One of the most valuable #edtech lessons that I ever learned came from Hall Davidson, who suggests that teachers interested in incorporating digital storytelling projects into their classrooms create digital kits that students can use as starting points for their efforts.

Digital kits are nothing more than collections of content — still images, video clips, audio clips, passages of text — connected to the topic being studied that teachers assemble for their kids before a project even begins.  Then, students use the content in digital kits to assemble their final products.

What I love the best about using digital kits to structure student projects is that they speed up the process of creating influential visuals.  Instead of spending days searching for content, students using preassembled digital kits are freed to think about the topic of study immediately.

That’s important for those of us who want to make visual projects a part of the work that our kids do but feel pressure to get through massive curricula.

Casey Rimmer — an instructional technology teacher in Union County, North Carolina — has taken the notion of digital kits a step further.  In a recent training, she had groups of teachers work together to assemble digital kits for upcoming units together.

That’s a cool idea in and of itself, isn’t it?

Often, the most intimidating part of creating a digital kit is that it can take a ton of initial time to search for content that works.  When that task becomes collaborative — something Rimmer’s teachers accomplished by using the presentation maker in Google Docs  — it automatically becomes easier.


Creating a digital kit in Google Docs has another advantage, too:  When the images that students are going to use in their final projects are stored in Google Docs, they can be made available for download on the web.  That means “giving students access to digital kits” means nothing more than sharing a link to the final product online.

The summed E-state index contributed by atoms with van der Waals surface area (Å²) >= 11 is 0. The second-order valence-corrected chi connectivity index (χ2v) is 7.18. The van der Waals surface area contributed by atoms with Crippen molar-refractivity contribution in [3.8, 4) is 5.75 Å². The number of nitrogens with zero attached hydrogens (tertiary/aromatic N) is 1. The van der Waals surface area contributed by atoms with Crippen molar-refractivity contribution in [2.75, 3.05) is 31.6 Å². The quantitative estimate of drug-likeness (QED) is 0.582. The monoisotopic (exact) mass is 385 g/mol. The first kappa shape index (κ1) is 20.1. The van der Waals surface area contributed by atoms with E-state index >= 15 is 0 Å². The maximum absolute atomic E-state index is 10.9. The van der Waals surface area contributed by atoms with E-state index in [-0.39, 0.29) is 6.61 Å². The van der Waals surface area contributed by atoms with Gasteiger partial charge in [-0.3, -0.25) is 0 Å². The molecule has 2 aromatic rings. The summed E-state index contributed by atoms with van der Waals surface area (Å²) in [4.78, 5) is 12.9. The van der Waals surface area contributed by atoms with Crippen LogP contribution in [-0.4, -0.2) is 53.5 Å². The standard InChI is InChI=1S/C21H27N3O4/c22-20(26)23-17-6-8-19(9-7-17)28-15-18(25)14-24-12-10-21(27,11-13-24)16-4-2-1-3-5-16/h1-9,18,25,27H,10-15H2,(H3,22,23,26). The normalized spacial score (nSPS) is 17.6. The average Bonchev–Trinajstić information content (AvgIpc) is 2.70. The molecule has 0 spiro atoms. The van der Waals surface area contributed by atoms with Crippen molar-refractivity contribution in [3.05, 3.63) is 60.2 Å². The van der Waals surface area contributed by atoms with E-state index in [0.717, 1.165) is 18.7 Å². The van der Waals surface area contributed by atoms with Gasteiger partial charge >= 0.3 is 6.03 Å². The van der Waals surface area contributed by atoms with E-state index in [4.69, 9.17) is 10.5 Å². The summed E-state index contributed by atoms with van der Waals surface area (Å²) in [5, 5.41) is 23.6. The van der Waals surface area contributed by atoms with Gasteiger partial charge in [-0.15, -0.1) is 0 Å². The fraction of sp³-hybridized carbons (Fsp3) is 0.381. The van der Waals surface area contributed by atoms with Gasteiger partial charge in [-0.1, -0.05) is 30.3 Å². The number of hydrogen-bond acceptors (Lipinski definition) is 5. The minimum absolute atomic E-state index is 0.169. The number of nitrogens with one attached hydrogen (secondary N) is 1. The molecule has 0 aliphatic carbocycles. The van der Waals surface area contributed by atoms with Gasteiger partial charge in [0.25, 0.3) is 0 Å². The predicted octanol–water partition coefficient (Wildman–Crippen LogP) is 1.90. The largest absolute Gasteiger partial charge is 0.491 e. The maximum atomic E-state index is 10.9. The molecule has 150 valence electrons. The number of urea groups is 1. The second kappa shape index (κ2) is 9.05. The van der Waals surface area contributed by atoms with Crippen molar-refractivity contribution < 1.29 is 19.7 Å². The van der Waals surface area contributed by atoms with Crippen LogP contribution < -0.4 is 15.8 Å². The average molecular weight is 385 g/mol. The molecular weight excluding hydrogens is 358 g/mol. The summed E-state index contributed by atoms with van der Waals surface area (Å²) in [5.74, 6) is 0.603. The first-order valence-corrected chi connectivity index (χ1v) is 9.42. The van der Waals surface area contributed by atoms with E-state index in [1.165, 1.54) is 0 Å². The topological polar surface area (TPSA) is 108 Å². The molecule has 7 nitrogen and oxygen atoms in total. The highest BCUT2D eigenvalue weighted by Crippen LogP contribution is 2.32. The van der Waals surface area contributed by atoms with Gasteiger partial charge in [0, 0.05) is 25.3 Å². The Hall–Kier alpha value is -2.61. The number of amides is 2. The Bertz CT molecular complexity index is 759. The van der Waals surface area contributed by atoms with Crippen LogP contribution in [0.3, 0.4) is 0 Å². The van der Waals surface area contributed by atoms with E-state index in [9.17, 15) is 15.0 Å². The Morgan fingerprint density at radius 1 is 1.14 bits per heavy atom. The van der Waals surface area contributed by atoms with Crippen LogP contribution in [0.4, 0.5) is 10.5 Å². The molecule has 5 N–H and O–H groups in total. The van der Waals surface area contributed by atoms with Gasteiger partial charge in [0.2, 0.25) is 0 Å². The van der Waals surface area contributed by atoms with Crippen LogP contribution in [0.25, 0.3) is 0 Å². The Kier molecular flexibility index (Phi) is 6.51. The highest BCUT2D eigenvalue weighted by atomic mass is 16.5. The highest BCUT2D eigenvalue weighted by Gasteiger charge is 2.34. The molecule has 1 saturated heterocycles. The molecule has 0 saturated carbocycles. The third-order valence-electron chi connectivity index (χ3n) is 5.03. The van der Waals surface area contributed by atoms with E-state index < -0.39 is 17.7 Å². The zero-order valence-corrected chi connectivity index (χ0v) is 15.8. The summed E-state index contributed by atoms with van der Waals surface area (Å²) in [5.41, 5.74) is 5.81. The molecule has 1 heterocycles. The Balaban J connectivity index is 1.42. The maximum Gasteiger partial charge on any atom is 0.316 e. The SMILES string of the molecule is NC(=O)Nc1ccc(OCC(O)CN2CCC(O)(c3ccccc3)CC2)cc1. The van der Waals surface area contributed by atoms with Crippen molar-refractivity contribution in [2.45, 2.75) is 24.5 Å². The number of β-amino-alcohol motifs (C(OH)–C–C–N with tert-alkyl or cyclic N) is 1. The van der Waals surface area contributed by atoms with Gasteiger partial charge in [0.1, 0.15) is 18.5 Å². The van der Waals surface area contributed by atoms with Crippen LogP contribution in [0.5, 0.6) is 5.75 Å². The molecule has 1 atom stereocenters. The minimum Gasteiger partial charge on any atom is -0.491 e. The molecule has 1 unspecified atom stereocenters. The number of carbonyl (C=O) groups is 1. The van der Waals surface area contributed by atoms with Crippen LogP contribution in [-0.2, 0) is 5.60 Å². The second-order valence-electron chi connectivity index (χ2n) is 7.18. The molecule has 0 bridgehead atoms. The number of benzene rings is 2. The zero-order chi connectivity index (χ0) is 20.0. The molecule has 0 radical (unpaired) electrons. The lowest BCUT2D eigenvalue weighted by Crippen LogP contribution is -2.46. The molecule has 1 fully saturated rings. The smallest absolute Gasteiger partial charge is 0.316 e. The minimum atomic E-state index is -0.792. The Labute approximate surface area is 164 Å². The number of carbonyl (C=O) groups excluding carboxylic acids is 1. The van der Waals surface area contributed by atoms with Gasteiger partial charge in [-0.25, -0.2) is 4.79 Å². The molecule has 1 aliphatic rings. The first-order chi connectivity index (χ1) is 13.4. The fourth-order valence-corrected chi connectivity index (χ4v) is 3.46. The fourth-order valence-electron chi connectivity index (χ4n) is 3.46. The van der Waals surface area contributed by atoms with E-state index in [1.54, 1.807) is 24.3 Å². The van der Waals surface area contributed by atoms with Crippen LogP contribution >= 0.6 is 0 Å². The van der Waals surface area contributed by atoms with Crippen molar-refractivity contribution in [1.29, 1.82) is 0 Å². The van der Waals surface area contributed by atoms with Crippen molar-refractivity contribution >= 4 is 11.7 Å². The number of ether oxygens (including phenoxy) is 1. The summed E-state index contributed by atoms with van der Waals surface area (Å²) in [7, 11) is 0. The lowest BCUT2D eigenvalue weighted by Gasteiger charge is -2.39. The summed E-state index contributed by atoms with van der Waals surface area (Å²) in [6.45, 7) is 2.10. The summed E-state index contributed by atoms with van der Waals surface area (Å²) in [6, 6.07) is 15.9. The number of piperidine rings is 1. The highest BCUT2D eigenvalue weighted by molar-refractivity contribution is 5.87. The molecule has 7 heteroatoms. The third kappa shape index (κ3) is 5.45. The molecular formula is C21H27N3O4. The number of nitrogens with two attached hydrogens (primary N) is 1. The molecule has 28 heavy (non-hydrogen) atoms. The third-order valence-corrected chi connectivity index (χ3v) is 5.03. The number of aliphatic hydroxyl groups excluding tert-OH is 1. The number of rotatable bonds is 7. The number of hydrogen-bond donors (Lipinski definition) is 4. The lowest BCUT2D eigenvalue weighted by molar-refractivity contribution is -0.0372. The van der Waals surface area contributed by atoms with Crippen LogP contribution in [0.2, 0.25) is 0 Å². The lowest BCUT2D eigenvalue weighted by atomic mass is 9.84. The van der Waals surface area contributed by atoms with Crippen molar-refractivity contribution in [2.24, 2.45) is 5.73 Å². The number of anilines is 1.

But my FAVORITE part of Rimmer’s plan is something I didn’t even know about until she commented on my recent post about copyright and the Creative Commons:  When you search for images directly in Docs, Google ONLY returns images that are licensed for reuse and modification.

Think about that for a minute:  Because Google Docs returns only images that are licensed for reuse and modification when you are creating presentations, teachers and students can start to act more responsibly when using digital content without even thinking about it.

That’s HUGELY important — primarily because sustainable changes are changes that are actually doable.  Every teacher and student is interested in acting responsibly when it comes to digital content — but until recently, “acting responsibly” was pretty darn hard to do. That’s not the case anymore.

Want to learn how to do this in Google Docs?  Here’s a few quick directions.

After you’ve signed in to Google Docs and started a new presentation, select Image from under the Insert menu found at the top of your screen:

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Choose Google Image Search from the Insert image menu that appears:

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Type your search term into the Google Search bar that appears:

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Google will automatically return a collection of images that are available for reuse and modification:

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After clicking on the image you are interested in using, find the link to the original image online found at the bottom of the image collection that Google has returned:

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Follow that link to find (1). the title of the original image and (2). as much information about the original photographer as you can.  You’ll need this information in order to provide attribution in your final product — a basic requirement of EVERY Creative Commons license:

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Click in the Notes section at the bottom of the new slide that you are creating to craft a citation.

A citation should include the name of the original image, the name of the photographer — or the username that photographer has chosen to use — the type of Creative Commons license the original image was licensed under (if you can find it), and the date that you retrieved the original image.

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When you are finished creating your shared digital kit, select the Share button in the top-right hand corner of your screen to make the file publicly available on the web:

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Copy the link that Google generates for your digital kit and share it with your students on project handouts or in classroom websites:

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